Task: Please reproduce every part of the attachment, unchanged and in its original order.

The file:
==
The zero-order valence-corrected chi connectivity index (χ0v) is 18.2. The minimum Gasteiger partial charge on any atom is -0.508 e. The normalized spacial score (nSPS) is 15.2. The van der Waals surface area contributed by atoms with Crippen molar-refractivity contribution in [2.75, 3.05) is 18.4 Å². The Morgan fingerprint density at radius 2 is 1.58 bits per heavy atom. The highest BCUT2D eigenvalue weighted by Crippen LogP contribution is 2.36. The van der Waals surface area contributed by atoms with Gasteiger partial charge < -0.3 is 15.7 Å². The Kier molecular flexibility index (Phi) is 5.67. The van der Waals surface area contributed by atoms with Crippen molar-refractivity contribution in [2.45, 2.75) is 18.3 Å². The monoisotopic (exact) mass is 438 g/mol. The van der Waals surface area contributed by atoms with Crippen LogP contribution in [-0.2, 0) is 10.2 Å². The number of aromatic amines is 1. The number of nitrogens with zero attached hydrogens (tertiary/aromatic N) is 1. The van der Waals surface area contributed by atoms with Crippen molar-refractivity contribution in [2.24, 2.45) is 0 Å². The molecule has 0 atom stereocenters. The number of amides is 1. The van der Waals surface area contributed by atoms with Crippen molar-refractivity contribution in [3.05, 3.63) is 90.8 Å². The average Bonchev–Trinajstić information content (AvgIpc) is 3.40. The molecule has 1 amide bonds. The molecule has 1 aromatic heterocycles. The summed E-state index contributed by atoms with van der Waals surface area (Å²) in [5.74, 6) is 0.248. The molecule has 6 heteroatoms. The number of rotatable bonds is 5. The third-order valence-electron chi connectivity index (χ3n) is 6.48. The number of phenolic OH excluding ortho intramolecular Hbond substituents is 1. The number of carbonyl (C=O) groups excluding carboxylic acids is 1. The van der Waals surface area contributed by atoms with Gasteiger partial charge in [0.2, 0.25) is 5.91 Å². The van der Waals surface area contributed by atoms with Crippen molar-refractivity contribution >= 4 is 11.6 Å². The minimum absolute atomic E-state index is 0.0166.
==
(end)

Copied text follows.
The zero-order valence-corrected chi connectivity index (χ0v) is 18.2. The minimum Gasteiger partial charge on any atom is -0.508 e. The normalized spacial score (nSPS) is 15.2. The van der Waals surface area contributed by atoms with Crippen molar-refractivity contribution in [2.75, 3.05) is 18.4 Å². The Morgan fingerprint density at radius 2 is 1.58 bits per heavy atom. The highest BCUT2D eigenvalue weighted by Crippen LogP contribution is 2.36. The van der Waals surface area contributed by atoms with Gasteiger partial charge < -0.3 is 15.7 Å². The Kier molecular flexibility index (Phi) is 5.67. The van der Waals surface area contributed by atoms with Crippen molar-refractivity contribution in [2.45, 2.75) is 18.3 Å². The monoisotopic (exact) mass is 438 g/mol. The van der Waals surface area contributed by atoms with Crippen LogP contribution in [-0.2, 0) is 10.2 Å². The number of aromatic amines is 1. The number of nitrogens with zero attached hydrogens (tertiary/aromatic N) is 1. The van der Waals surface area contributed by atoms with Crippen molar-refractivity contribution in [2.24, 2.45) is 0 Å². The molecule has 0 atom stereocenters. The number of amides is 1. The van der Waals surface area contributed by atoms with Crippen molar-refractivity contribution in [3.05, 3.63) is 90.8 Å². The average Bonchev–Trinajstić information content (AvgIpc) is 3.40. The molecule has 1 amide bonds. The molecule has 1 aromatic heterocycles. The summed E-state index contributed by atoms with van der Waals surface area (Å²) in [5.74, 6) is 0.248. The molecule has 6 heteroatoms. The number of rotatable bonds is 5. The third-order valence-electron chi connectivity index (χ3n) is 6.48. The number of phenolic OH excluding ortho intramolecular Hbond substituents is 1. The number of carbonyl (C=O) groups excluding carboxylic acids is 1. The van der Waals surface area contributed by atoms with Gasteiger partial charge in [0.2, 0.25) is 5.91 Å². The van der Waals surface area contributed by atoms with Crippen molar-refractivity contribution >= 4 is 11.6 Å². The minimum absolute atomic E-state index is 0.0166.